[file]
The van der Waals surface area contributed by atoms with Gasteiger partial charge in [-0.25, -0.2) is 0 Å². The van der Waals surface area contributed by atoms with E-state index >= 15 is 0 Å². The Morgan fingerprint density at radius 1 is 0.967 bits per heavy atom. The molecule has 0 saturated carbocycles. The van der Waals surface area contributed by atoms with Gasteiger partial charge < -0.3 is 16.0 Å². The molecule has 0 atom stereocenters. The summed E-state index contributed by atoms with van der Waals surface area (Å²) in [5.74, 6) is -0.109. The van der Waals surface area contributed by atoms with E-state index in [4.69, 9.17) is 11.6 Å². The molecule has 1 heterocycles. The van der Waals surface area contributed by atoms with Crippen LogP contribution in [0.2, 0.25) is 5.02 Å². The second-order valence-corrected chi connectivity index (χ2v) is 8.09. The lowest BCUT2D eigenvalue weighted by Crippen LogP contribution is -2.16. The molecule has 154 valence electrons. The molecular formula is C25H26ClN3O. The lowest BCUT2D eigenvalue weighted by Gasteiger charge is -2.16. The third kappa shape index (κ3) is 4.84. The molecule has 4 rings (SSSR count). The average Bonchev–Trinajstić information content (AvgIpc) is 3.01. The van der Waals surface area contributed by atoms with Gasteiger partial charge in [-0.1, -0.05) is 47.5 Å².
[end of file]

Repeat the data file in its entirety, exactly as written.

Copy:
The van der Waals surface area contributed by atoms with Gasteiger partial charge in [-0.25, -0.2) is 0 Å². The van der Waals surface area contributed by atoms with E-state index >= 15 is 0 Å². The Morgan fingerprint density at radius 1 is 0.967 bits per heavy atom. The molecule has 0 saturated carbocycles. The van der Waals surface area contributed by atoms with Gasteiger partial charge < -0.3 is 16.0 Å². The molecule has 0 atom stereocenters. The summed E-state index contributed by atoms with van der Waals surface area (Å²) in [5.74, 6) is -0.109. The van der Waals surface area contributed by atoms with E-state index in [4.69, 9.17) is 11.6 Å². The molecule has 1 heterocycles. The van der Waals surface area contributed by atoms with Crippen LogP contribution in [0.2, 0.25) is 5.02 Å². The second-order valence-corrected chi connectivity index (χ2v) is 8.09. The lowest BCUT2D eigenvalue weighted by Crippen LogP contribution is -2.16. The molecule has 154 valence electrons. The molecular formula is C25H26ClN3O. The lowest BCUT2D eigenvalue weighted by Gasteiger charge is -2.16. The third kappa shape index (κ3) is 4.84. The molecule has 4 rings (SSSR count). The average Bonchev–Trinajstić information content (AvgIpc) is 3.01. The van der Waals surface area contributed by atoms with Gasteiger partial charge in [-0.1, -0.05) is 47.5 Å².